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Our TV stations reach millions of people every day — that constitutes a social responsibility. For us, helping must be a group effort. We assist employees in coordinating and carrying out their plans. We created a special section for refugee aid on our groupwide intranet. In no time at all, the section logged over 200 e-mails with offers of assistance and project proposals. Besides, we raise money for children in need with charity campaigns. The most famous and most successful ProSiebenSat.1 campaign is RED NOSE DAY.

We Help

Sports bring people together: The ProSiebenSat.1 team at the B2RUN company run included refugees. The proceeds were donated to a refugee charity.

With the “We Help” campaign, ProSiebenSat.1 takes social responsibility and supports refugees. It’s our employees who have put forward most of the ideas and initiatives to help refugees. Then ProSiebenSat.1 started picking up on them and coordinating them. The next step was establishing the We Help working group. Over 100 boxes of clothing and toiletries were collected for the Bayernkaserne refugee accommodations, for example, and at Christmas the residents received a total of 500 gift bags from us. We also have staff members who organize tutoring, jogging groups, or afternoon crafts sessions in their free time. Besides, we included refugees in our ProSiebenSat.1 team at the B2RUN company run. The proceeds were donated to a refugee charity. We are currently working on a concept to establish a room with multimedia equipment next to the permanent accommodation for asylum seekers in Unterföhring.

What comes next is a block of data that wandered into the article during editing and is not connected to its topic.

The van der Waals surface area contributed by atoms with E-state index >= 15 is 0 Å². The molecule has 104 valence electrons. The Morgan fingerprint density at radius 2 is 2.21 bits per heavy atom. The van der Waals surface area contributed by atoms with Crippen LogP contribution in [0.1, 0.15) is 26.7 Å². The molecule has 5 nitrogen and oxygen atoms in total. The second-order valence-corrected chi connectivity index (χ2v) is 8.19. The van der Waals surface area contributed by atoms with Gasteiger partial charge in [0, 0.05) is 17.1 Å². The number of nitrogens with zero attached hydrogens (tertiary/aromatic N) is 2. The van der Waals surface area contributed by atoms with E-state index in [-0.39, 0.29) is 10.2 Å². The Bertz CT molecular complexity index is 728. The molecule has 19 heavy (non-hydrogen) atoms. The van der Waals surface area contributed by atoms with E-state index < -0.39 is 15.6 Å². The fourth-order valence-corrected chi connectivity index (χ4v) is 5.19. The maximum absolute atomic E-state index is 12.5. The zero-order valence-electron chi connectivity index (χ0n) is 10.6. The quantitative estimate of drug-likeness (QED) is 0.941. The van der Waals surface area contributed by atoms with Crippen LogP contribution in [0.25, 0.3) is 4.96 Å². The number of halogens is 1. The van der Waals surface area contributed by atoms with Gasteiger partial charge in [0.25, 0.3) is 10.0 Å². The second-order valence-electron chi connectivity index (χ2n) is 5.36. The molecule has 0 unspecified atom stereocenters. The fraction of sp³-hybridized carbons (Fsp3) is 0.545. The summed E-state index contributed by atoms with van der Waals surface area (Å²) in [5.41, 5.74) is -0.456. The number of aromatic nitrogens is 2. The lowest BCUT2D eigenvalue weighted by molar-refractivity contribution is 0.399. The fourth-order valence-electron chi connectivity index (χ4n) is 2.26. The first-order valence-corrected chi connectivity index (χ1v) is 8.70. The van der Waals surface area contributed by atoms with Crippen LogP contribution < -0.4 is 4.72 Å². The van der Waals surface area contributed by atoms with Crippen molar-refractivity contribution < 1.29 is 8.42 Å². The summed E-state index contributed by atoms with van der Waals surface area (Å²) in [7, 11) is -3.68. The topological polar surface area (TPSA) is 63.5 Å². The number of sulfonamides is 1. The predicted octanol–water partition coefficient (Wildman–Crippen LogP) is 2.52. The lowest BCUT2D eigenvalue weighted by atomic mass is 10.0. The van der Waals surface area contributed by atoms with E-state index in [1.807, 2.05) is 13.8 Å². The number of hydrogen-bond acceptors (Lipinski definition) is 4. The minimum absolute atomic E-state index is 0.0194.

Red Nose Day

Doing good with a sense of humor and creativity: That's RED NOSE DAY.

“Feeling good, doing good” has been the motto guiding ProSieben’s donation drives for needy children since 2003. A total of over 12 million euros has been collected to date, not least thanks to the efforts of a wealth of celebrities. Funding has been awarded to causes including various Ark centers, a shelter operated by the Off Road Kids Foundation, and a soccer-focused boarding school in Haiti that was set up in the wake of the 2010 earthquake. Support has also gone to Syrian refugee camps, where provisional schools and child-friendly rooms were built. While in the past the money was distributed among various causes, 2015 marked the first year all proceeds went to just one project: The Ark in Berlin’s Treptow neighborhood. A donation of 133,000 euros made it possible to open the center in October. This year, RED NOSE DAY collected money for The Ark’s children’s ranch in the Brandenburg village of Schulzendorf. The farm will offer children and families a way to experience nature and animals up close. RED NOSE DAY has evolved from a daylong comedy event into a donation drive lasting several weeks. The station’s staff organize the initiatives themselves, so all the funds collected go straight to their intended recipients.


The jury of the 2015 Germany-wide startsocial competition regarded Clemens Mulokozi’s Jambo Bukoba initiative as a standout entry. As part of the competition, founders of social projects receive input from expert consultants from the world of business, the public sector, or social institutions. After three months of coaching, a jury selects the 25 best projects from a total of 100. Seven are singled out for an award from German Chancellor Angela Merkel. Mulokozi was among the national winners in 2015. The ProSiebenSat.1 Group co-founded startsocial in 2001 and continues to back the competition. Dedicated employees support numerous startsocial projects as coaches or have served as jurors. Among them is Martin Emele, Managing Director at ProSiebenSat.1 Produktion, who stepped up to lend his expertise to Jambo Bukoba as a coach. Emele has nothing but admiration for Mulokozi and his project: “The association is already a very professional outfit, which is why I advised Clemens chiefly on his expansion plans. I have no doubt that Jambo Bukoba will make a difference in many more ways.” The Munich-based club supports education, health and equal rights for girls and boys in Tanzania through sport, and now reaches 370,000 young people per week.